How did I go from being a bossy brat in the 3rd grade to being a not-quite-famous author today?
I have a brother three years younger and a sister six years younger. I remember arranging them under a mulberry tree and writing spelling words on a leaf with my fingernail for them to learn in my writing class. Seriously.
By fifth grade, I was publishing the Wolff Weekly, fortunately only within the family – editions of three papers (two carbons) complete with heds, deks and ledes, a masthead and ‘photos’ drawn by me. I kid you not. In the tenth grade, I was not only an editor on the school newspaper but had a regular single-panel cartoon in the Rochester something-or-other – can’t recall but it was the morning daily. In my senior year I was co-art director and an editor of the yearbook. You’re getting the pattern here?
With two parents in journalism and a stepfather who was a filmmaker, there was no way I was going to be a writer or reporter, of course, so I became a Practice of Art major. But the resolve to find a different path from my writerly family faded and I graduated from college with a double major (actually I had three but that’s another story and the university told me I had to choose only two for the record): English Lit and Comparative Lit. I used to enter New York Magazine “write this in the style of…” contests all the time and actually won a few – heady stuff.
But what do you do with those shiny degrees when you have two young children? When we moved to California, I became a freelance newspaper and magazine writer. In my best year, I was published in almost a dozen local and national publications, some almost weekly, and was loving it until I looked at my income and realized I was the hamster on the wheel.
Somewhere along the way, I won a newspaper contest to finish a serial novella by the great John D MacDonald (he was the judge). The prize was a year’s membership in Mystery Writers of America. I met so many cool people and they seemed to be having an awful lot of fun. Softly, quietly, an idea began to form…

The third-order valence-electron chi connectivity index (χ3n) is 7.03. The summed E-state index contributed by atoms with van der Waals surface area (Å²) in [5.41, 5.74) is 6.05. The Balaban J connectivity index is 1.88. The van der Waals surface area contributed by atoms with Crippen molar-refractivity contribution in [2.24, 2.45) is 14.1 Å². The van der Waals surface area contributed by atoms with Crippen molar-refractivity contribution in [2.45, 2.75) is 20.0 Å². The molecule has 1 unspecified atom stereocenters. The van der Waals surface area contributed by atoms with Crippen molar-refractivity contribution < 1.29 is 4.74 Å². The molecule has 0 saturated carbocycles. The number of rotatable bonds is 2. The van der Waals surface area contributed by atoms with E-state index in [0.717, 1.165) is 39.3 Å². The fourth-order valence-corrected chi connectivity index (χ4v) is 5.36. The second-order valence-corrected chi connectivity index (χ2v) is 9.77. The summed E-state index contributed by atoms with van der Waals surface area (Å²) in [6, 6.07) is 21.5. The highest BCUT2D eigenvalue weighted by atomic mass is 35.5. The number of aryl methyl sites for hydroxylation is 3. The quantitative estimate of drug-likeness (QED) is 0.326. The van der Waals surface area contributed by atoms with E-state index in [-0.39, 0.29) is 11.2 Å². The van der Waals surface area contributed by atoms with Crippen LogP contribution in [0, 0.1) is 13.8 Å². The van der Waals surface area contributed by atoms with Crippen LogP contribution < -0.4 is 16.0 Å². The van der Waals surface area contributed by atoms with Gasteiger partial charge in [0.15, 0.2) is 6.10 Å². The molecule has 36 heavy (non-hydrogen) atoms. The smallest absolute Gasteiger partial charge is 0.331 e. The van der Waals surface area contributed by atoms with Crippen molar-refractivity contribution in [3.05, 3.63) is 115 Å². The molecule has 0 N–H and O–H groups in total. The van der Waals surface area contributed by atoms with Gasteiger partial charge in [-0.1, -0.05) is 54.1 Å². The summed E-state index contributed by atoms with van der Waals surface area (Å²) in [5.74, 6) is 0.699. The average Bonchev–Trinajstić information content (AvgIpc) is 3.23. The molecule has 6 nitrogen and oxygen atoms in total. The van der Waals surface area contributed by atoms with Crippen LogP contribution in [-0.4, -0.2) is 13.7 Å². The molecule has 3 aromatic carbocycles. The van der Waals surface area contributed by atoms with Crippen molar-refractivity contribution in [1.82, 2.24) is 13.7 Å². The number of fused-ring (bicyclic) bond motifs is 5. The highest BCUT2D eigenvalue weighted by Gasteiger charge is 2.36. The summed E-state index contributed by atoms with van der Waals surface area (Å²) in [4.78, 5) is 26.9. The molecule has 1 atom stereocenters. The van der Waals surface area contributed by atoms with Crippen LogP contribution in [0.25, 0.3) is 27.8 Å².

For income, however, I pivoted to public relations, worked for several wonderful college and universities, did reams of writing, a lot of it at the senior exec level because the presidents of those schools trusted me with access and the power to put words in their mouths and on paper, lots of the work being sensitive. Along the way I picked up fundraising skills and special event assignments and wrote a lot of wonderfully persuasive pitches and encomiums. I ran a consulting practice for almost 11 years, and had the thrill of working with a handful of the most important human origins scientists on the planet. When a university came calling and offered me the kind of salary and position I couldn’t refuse, I settled in for what I thought would be the duration of my career. But that little voice…
My sweetie finally nudged me off the end of the diving board, pointing out that we only go around once, at least in this form. I wanted so much to write one mystery and so I quit my day job (gulp), wrote the book, and found an agent, who – wonder of wonders – sold it. Today, that series is three books and the first in a brand new series comes out from St. Martin’s Minotaur in May. If you strip away all the fluff, it’s a pretty straight line. Start writing at eight, get a book contract five decades later. Easy peasy.